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Friday, March 18, 2011

The Trap by Ross A. Martinek

I have a friend who is a “small business person.” I happened to remark to her that I have a profound antipathy toward the business mentality. “I don’t like business people,” I said.

She immediately asked, “Do you like me?”

My reply was a very definite, “Yes, I do.”

“Well, I’m a business person.”

As the exchange concluded, she made the distinction between a business person and a corporation person—a distinction I had not really made until she brought it up. This caused me to consider the distinction, and especially why I did not make it. The answer is what I will call, “The Trap.” Corporations are a symptom of The Trap—they fell into it so long ago they have forgotten everything except the essence of The Trap.

Most small business people don’t have that attitude when they start. Almost all small business people that I have ever known fall into The Trap to some extent, and the bait is endemic to our species.

There are two myths shared to some extent by all human societies of which I am aware, and I’m aware of most of them. These myths are called “safety” and “security.” Neither exists, ever has, nor ever will. More primitive societies, or rather, those less technologically advanced than ours, are generally more aware of these two myths as such. Yet all humans, of whatever type, desire to be completely safe and secure—even though attaining this is significantly less likely than attaining physical immortality. The lure of these two myths is so great that even those who never allow themselves to feel safe or secure still desire and seek the maximum amount they can attain—even if they don’t quite believe in it.

This desire appears to be “hard wired” into human consciousness, probably to a greater degree than sexual desire. So there is no escaping the desire. To make matters worse, in our current society, the two are constantly hyped and promised by those who have power and money. They are selling an illusion. The so-called Department of Homeland Security is, in the words of Rudyard Kipling, “a fraud of monstrous size.”

These two myths are most of the bait in the trap. The rest is their opposite, insecurity. Human beings are also hard wired to be insecure. Those selling the illusion of safety and security constantly play on our natural and healthy, absolutely instinctive feeling of insecurity.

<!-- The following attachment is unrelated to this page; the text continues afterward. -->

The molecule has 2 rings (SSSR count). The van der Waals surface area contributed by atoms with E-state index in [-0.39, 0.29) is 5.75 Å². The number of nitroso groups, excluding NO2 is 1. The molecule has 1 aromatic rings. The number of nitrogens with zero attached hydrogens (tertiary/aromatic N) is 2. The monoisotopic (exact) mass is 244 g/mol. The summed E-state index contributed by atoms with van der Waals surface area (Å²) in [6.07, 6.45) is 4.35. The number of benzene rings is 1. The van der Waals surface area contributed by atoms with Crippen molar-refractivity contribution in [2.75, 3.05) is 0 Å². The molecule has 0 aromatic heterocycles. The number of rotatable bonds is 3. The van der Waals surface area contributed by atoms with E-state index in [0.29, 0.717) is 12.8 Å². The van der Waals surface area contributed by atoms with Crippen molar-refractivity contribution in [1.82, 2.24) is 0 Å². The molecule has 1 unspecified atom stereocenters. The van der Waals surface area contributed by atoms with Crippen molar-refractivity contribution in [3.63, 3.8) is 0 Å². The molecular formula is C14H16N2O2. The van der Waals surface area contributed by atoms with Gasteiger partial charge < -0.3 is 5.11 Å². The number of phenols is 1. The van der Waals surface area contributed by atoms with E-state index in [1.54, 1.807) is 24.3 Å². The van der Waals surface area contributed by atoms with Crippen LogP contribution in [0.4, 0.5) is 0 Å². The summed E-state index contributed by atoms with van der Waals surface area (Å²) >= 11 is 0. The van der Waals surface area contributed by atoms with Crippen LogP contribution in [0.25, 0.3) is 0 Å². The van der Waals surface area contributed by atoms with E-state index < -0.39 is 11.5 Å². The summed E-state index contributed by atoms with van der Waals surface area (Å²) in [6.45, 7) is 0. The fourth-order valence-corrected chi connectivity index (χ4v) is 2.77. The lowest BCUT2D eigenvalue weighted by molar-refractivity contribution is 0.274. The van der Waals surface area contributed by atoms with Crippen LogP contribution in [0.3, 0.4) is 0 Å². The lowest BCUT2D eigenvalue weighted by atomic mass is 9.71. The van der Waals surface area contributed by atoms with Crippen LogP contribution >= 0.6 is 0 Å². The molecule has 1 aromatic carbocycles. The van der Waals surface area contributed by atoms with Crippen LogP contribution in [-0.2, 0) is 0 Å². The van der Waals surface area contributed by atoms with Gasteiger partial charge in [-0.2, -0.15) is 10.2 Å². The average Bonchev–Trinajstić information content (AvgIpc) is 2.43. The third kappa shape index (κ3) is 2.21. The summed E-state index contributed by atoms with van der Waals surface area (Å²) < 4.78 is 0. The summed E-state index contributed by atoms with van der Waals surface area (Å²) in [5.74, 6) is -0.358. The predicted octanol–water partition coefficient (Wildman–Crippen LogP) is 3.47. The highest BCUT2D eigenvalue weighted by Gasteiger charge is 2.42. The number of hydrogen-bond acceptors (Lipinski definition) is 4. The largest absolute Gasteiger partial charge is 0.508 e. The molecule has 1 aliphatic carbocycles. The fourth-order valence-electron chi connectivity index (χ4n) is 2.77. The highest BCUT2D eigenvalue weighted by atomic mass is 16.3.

When a small business person starts their business, they are trying to succeed against the odds, and they often know it. Their goal is the relative safety and security of a successful, prosperous business, usually involving something they enjoy, at least to some extent. They start in debt or with a large investment of their own capital, or both. They want to produce a good product of which they can take pride. They are under enormous psychological and financial stress, both professionally and personally. Indeed, at this stage, there is all too little distinction between personal and professional concerns. The work is hard, the hours long, and even with success, it is often a nearly hand to mouth existence for years.
In that time, the quest for some degree of security and safety can become an obsession, because it seems always out of reach, and never much closer. For most of our species’ history, we have been conditioned to expect bad, unforeseen things to happen. Good things may happen—nice when they do, but they won’t cause harm. It isn’t important to think about, or even remember them. But if bad things can be anticipated, perhaps some way of avoiding them may be found.

In business, this doesn’t mean doing what you love. It means getting well paid for doing what you love. And because the “getting paid” part is the only one that will generate safety and security, it becomes the most important. It becomes obsessive, because small companies generally don’t have deep pockets. One big client lost, one lawsuit, or even a small economic downturn can be terminal. The small business owners, and often some of their employees, are constantly aware of this. Living in constant fear is unhealthy and very unpleasant. The apparent and simplest solution: make more money.

Eventually, this can, and too often does, become: make more money by any means legally possible. At that point, regardless of size, the small business has become the corporation. It is no longer in business to make a profit by producing a product or service of value to others. It is now in business solely to make money.

What was that line about “the root of all evil”?

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